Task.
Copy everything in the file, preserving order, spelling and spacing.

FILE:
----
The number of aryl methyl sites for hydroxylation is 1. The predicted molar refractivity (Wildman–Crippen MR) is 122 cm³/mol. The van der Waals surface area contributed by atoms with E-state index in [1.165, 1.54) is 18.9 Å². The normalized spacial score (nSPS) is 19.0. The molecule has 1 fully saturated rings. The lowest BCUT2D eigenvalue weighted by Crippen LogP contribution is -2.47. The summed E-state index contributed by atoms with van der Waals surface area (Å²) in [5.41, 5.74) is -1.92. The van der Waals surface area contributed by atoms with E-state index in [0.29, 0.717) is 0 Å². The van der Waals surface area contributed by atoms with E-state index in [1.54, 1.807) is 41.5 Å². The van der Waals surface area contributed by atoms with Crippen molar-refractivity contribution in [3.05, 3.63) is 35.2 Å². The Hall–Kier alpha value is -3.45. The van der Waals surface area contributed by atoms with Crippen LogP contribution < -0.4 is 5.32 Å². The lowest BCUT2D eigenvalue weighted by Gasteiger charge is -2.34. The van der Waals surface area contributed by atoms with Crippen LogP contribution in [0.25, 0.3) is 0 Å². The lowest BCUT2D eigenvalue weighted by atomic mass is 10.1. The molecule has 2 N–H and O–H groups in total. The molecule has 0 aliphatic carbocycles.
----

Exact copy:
The number of aryl methyl sites for hydroxylation is 1. The predicted molar refractivity (Wildman–Crippen MR) is 122 cm³/mol. The van der Waals surface area contributed by atoms with E-state index in [1.165, 1.54) is 18.9 Å². The normalized spacial score (nSPS) is 19.0. The molecule has 1 fully saturated rings. The lowest BCUT2D eigenvalue weighted by Crippen LogP contribution is -2.47. The summed E-state index contributed by atoms with van der Waals surface area (Å²) in [5.41, 5.74) is -1.92. The van der Waals surface area contributed by atoms with E-state index in [0.29, 0.717) is 0 Å². The van der Waals surface area contributed by atoms with E-state index in [1.54, 1.807) is 41.5 Å². The van der Waals surface area contributed by atoms with Crippen molar-refractivity contribution in [3.05, 3.63) is 35.2 Å². The Hall–Kier alpha value is -3.45. The van der Waals surface area contributed by atoms with Crippen LogP contribution < -0.4 is 5.32 Å². The lowest BCUT2D eigenvalue weighted by Gasteiger charge is -2.34. The van der Waals surface area contributed by atoms with Crippen LogP contribution in [0.25, 0.3) is 0 Å². The lowest BCUT2D eigenvalue weighted by atomic mass is 10.1. The molecule has 2 N–H and O–H groups in total. The molecule has 0 aliphatic carbocycles.